4. I use Amaco and Mayco^6 stoneware glazes.. Amaco you need 2-3 coats of each glaze but i like to use 3 coats of base glaze and 3 of the top glaze... if you want something that really pops use Mayco bright green and cinnabar.. i doubt they have used this one as the bright green is not a common layering glaze. dont get stuck on just the PC glazes, you can layer all the celedons under and over a PC glaze as well.. opens up a whole new color chart..I use a speckled clay made by Kentucky Mudworks, its a white clay base.. the only clay color i did not like was red clay bodies, i tried 2 of them and the colors were just darker and maybe even dull.. they didnt pop much at all.. https://www.amaco.com/glazes-and-underglazes/layering#bottom_glaze=273&page=2 click on the picture you like- it tells you how many coats.. 3-3 is pretty common but there are some that are runny like salt buff and seaweed that may be 2..
  5. Yesterday
  6. irene, i have used little loafers for many years. it changed several years ago, though the manufacturer claims nothing is different. now it stays wet. i used to roll out a slab, cut a piece to shape, push it into thick foam rubber and the walls would stand up straight and just dry that way. the printers blankets would look slightly damp and dry fast. it is now wet, i roll it out on printers blankets and they look wet for an hour or more afterward. the slab is treated the same way but the walls fall outward so they are no longer at 90 degrees to the bottom. i have to run a finger along each wall several times to make them 90 degrees. maybe more of us should complain to highwater. i am about to use my last box from 2015, the year it changed. the second last is used up and i found it was at least a little dryer than the new stuff when i rolled it out.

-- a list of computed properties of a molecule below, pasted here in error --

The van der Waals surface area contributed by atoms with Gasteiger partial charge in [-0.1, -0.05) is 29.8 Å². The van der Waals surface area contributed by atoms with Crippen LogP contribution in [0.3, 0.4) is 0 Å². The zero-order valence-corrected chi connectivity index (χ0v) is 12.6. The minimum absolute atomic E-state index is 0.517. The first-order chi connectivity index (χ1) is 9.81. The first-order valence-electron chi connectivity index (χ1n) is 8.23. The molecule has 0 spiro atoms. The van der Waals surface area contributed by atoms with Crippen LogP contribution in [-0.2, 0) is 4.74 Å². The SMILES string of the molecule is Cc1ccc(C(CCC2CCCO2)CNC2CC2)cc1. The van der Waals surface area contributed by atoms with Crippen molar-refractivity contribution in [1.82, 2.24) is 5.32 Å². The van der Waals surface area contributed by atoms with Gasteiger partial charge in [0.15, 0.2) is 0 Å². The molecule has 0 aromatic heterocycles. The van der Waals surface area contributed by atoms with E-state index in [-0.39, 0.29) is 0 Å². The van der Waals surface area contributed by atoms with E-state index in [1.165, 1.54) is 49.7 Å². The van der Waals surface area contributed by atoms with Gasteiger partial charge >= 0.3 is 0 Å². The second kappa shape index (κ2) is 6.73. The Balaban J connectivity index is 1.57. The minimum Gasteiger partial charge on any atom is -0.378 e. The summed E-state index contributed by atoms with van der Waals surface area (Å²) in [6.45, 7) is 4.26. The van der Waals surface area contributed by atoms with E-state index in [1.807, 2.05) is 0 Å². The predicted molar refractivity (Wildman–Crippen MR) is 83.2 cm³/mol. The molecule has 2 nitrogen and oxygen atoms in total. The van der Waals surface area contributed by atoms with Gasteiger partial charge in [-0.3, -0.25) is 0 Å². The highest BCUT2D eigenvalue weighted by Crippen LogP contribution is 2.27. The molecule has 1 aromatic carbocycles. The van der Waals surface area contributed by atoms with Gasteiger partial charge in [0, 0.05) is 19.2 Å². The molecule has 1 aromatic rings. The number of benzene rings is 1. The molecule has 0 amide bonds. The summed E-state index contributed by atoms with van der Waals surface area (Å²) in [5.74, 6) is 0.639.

7. mine is a yellow green color.. seems to be working just fine.. went slow to 250 then did a hold at 975 .. it's at 1455 now.